U.S. dairy lobby submits NAFTA demands

WASHINGTON — The U.S. dairy industry has submitted its demands for the upcoming renegotiation of NAFTA, pushing for freer trade in dairy overall and more specifically for a reversal of new Canadian rules on milk-derived products.

These requests came in a letter submitted to the U.S. government this week as it collects input from industry while preparing American negotiating positions for NAFTA talks, scheduled to start in August.

The industry demands are an indicator not only of what American negotiators could seek at the bargaining table, but also of what U.S. lawmakers with certain industries in their states will expect in exchange for their votes on a deal.

Dairy could be one of the more contentious issues.

The dairy lobby’s 15-page letter had two main requests regarding Canada: a reversal of new rules on ultrafiltered milk products, and increased access to the Canadian market that exceeds the 3.25 per cent offered in the early version of the Trans-Pacific Partnership.

It describes the upcoming modernization of the North American Free Trade Agreement as a final chance to achieve liberalization in the dairy trade with that issue stalled in other international negotiations.

“We see NAFTA modernization discussions as the last opportunity to address just that type of unfinished business in order to truly open up the North American market,” said the letter from the National Milk Producers Federation and the U.S. Dairy Export Council.

“Canada has taken additional steps over the years to limit imports whenever Canada’s already highly restrictive import restrictions were deemed to be insufficiently limiting.”

The letter suggests the highest priority for the U.S. industry isn’t the overall supply management system. It’s the specific question of filtered-milk products. Canada has allowed this milk byproduct, used mainly in cheese-making, to be sold domestically at lower prices.

The U.S. lobby says this is having a spillover effect on international markets as Canadian producers benefit from import controls, massive tariffs of more than 200 per cent on foreign competition and now the ability to sell new products at non-supply-managed prices.

This is the issue that prompted President Donald Trump to start blasting Canada earlier this year after a visit to Wisconsin.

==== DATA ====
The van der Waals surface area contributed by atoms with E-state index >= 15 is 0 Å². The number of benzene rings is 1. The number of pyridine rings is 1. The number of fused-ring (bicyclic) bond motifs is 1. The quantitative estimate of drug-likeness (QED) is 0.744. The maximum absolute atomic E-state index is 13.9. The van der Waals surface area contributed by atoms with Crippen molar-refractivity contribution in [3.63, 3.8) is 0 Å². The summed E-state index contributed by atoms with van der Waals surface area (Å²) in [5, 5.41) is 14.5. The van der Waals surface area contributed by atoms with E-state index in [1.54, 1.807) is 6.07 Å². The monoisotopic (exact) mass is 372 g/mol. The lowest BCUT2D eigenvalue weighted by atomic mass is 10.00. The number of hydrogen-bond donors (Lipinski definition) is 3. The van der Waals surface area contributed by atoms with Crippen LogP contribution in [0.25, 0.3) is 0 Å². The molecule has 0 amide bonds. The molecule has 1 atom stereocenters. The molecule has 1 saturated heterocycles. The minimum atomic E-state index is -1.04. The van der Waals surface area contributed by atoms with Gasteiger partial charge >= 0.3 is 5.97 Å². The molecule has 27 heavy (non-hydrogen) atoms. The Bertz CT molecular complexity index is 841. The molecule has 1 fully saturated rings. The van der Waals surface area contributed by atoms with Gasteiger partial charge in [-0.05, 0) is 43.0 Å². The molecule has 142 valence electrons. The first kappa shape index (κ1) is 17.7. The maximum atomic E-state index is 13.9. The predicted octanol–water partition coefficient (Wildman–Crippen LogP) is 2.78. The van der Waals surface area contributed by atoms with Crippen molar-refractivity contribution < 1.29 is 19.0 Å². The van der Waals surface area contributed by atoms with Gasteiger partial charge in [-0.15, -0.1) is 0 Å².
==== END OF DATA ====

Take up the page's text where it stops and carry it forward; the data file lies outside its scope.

At the time, a small number of Wisconsin dairy farms were in crisis after a major processing plant said it would stop buying their milk. It blamed the rule changes for a loss of Canadian customers, although some analysts have suggested the Canadian decision was a minor factor and that the northern neighbour was being used as a scapegoat.

A crisis unit within the state government managed to find markets for most of the farms, but the incident galvanized Trump, who called Canada’s dairy industry rules “very unfair.”

As NAFTA talks approach, the Canadian dairy lobby’s argument is that the recent rule changes apply only to domestic markets and are legal under international trade law. It expects the federal government to fight for the status quo.

“The Canadian dairy industry is confident that the … (rule) respects our trade obligations. We are also confident that the Canadian government is going to protect its dairy industry,” said Isabelle Bouchard of Dairy Farmers of Canada.

“What the government has told us is they will do everything they can to protect the industry. …We certainly hope there will be no negative impact on our industry.”

Canadian dairy farmers say the crisis in Wisconsin only bolsters the case for supply management controls, because set prices, import limits, and tariffs protect farmers from swings in commodity prices.

They also accuse the U.S. dairy lobby of blaming large problems on one small, Canadian factor.

Peter Hardin, the longtime editor of a Wisconsin dairy-trade publication, The Milkweed, agreed, in a piece for the Wisconsin State Farmer this spring titled: “Don’t blame Canada for dairy woes, look around.”

He said the problem isn’t Canada, it’s excessive American milk production, with a 21.8 per cent increase over four years in Michigan, 10.9 per cent in New York, and 7.6 per cent in Wisconsin.

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